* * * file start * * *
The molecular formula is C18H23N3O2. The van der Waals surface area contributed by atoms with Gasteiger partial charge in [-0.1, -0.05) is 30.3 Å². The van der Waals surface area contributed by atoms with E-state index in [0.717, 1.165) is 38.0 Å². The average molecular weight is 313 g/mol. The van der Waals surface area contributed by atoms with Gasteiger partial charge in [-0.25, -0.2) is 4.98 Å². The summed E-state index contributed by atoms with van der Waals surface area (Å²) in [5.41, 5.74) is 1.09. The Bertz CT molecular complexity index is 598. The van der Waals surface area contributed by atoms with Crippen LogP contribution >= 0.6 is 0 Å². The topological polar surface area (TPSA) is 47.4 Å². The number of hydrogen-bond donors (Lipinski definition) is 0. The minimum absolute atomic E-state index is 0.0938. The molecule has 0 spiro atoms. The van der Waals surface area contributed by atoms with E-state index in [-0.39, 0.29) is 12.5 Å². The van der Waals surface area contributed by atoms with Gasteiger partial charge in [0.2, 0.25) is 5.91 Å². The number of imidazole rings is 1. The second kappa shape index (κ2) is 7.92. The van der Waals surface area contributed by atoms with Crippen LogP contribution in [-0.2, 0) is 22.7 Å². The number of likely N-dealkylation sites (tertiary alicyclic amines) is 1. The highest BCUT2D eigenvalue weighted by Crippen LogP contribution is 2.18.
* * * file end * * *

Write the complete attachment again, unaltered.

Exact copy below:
The molecular formula is C18H23N3O2. The van der Waals surface area contributed by atoms with Gasteiger partial charge in [-0.1, -0.05) is 30.3 Å². The van der Waals surface area contributed by atoms with E-state index in [0.717, 1.165) is 38.0 Å². The average molecular weight is 313 g/mol. The van der Waals surface area contributed by atoms with Gasteiger partial charge in [-0.25, -0.2) is 4.98 Å². The summed E-state index contributed by atoms with van der Waals surface area (Å²) in [5.41, 5.74) is 1.09. The Bertz CT molecular complexity index is 598. The van der Waals surface area contributed by atoms with Crippen LogP contribution >= 0.6 is 0 Å². The topological polar surface area (TPSA) is 47.4 Å². The number of hydrogen-bond donors (Lipinski definition) is 0. The minimum absolute atomic E-state index is 0.0938. The molecule has 0 spiro atoms. The van der Waals surface area contributed by atoms with E-state index in [-0.39, 0.29) is 12.5 Å². The van der Waals surface area contributed by atoms with Gasteiger partial charge in [0.2, 0.25) is 5.91 Å². The number of imidazole rings is 1. The second kappa shape index (κ2) is 7.92. The van der Waals surface area contributed by atoms with Crippen LogP contribution in [-0.2, 0) is 22.7 Å². The number of likely N-dealkylation sites (tertiary alicyclic amines) is 1. The highest BCUT2D eigenvalue weighted by Crippen LogP contribution is 2.18.